The acoustics of the hall were put to impressive use at the TSO's opening Thursday evening, when Rimsky Korsakov's dramatic, fiery Capriccio espagnol was performed as the final piece on the program. The piece, with its varied timbres and strong themes, is based on Spanish folk melodies, and has been used in a variety of films, including Pedro Almodovar's Women on the Verge of a Nervous Breakdown and the award-winning Brokeback Mountain. Ending the concert with the Capriccio proved to be smart programming for the TSO, because it provided a complement, if not continuation, of Bell's dramatic, intense performance, one characterized by passionate facial expressions, jerking body movements, and furious, almost athletic bowing.
Joshua Bell is one of the foremost violinists in the world  and was named 2010 Instrumentalist of th...
Joshua Bell is one of the foremost violinists in the world, and was named 2010 Instrumentalist of the Year by Musical Americ. In 2011, he became the Music Director at the prestigious Academy of St. Martin in the Fields in London, England.
Veronika Roux-Vlachova
Bell has been a soloist with the TSO numerous times throughout his celebrated career. The American-born violinist got his start in music at the age of four; ten years later, he was performing with the Philadelphia Orchestra conducted by the renowned Riccardo Muti. Bell made his Carnegie Hall debut at 17, and has gone on to perform with many of the world's major conductors and orchestras. Along with classical works, Bell has performed modern works (he won a Grammy in 1993 for his recording of Nicholas Maw's violin concerto) and movie soundtracks, notably the movie The Red Violin, which received an Academy Award for Best Music, Original Score (by John Corigliano), in 2000.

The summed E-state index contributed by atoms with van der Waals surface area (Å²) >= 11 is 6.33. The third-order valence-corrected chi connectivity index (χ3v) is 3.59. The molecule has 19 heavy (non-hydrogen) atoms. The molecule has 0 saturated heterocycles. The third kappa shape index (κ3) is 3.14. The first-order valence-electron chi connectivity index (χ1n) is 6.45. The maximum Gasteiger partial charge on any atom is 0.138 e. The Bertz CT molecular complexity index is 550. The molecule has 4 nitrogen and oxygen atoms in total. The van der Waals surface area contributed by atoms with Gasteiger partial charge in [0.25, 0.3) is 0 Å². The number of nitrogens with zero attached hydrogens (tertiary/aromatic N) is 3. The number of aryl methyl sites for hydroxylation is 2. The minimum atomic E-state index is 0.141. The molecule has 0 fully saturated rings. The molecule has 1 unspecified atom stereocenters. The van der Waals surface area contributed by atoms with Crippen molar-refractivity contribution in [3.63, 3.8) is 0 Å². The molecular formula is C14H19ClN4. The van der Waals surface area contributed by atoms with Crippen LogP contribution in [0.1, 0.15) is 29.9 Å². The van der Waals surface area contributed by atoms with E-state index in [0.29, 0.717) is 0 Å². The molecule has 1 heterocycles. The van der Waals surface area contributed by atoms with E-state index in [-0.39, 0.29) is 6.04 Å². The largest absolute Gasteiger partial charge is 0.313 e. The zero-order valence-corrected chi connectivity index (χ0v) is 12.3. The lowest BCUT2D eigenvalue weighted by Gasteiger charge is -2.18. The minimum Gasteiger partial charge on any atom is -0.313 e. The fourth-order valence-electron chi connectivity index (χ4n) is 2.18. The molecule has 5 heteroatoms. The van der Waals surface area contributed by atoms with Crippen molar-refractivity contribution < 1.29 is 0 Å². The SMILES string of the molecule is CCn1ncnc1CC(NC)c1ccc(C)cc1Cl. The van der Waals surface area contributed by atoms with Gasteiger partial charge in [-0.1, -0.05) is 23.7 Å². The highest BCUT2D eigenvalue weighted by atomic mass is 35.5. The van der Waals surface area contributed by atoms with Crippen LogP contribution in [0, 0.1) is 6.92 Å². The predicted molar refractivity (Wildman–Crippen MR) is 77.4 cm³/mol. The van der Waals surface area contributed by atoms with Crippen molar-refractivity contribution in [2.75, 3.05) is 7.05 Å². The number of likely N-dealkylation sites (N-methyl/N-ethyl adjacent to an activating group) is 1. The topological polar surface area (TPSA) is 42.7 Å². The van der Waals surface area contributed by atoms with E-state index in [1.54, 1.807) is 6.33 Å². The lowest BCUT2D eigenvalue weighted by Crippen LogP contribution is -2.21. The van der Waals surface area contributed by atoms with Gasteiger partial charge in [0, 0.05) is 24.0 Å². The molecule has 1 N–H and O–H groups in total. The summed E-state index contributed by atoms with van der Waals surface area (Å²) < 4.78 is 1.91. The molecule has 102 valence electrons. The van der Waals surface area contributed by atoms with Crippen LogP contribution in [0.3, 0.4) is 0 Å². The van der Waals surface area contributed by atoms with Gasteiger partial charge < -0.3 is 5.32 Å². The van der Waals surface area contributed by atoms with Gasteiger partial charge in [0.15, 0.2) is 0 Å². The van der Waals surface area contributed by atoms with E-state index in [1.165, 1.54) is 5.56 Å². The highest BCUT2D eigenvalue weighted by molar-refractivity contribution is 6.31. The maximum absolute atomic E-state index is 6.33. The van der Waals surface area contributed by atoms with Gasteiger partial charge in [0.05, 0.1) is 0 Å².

The opening night of the Toronto Symphony Orchestra s 2014-2015 season included works by Lalo  Rimsk...
The opening night of the Toronto Symphony Orchestra's 2014-2015 season included works by Lalo, Rimsky-Korsakov, and Berlioz.
Veronika Roux-Vlachova
Bell is no stranger to Lalo's Symphonie espagnole; he's performed the work many times through the years, including a celebrated performance in 2009 at London's Royal Festival Hall. The piece has been a popular choice for virtuoso violinists since its Paris debut in 1875 when French composer Édouard Lalo composed it for violinist Pablo de Sarasate. The piece, with numerous Spanish-tinged motifs sprinkled liberally throughout the score, was part of a burgeoning trend at the time toward Spanish-flavoured music; Georges Bizet's celebrated opera Carmen premiered just a month after Symphonie espagnola made its debut. Many violinists have made it a staple of their repertoire, including celebrated violinist Isaac Stern, who recorded in 1967 with Maestro Eugene Ormandy and the Philadelphia Orchestra.
Last season, Bell toured with Italian pianist Alessio Bax to five countries in South America, to much acclaim. Following his appearance with the TSO, Bell is set to continue touring with Bax; the pair will be performing at stops in the U.S. (October 24th to November 8th) and Europe (November 20th to December 17th), and their repertory will include works by Schubert and Prokofiev.
Bell is the recipient of the Avery Fisher Prize  and has also been honored in his home state of Indi...
Bell is the recipient of the Avery Fisher Prize, and has also been honored in his home state of Indiana.
Veronika Roux-Vlachova
As for the TSO, the orchestra has a wide variety of programs on offer this season, including concerts featuring Dvorak's much-loved New World Symphony, Vivaldi's crowd-pleasing "Autumn" and "Winter" from The Four Seasons, and selections from Gustav Holst's The Planets. Next week they'll be performing Beethoven's ever-popular Ninth Symphony, while December bring the time-honored tradition of Handel's Messiah. Longtime fans and symphony newbies alike are in for a treat.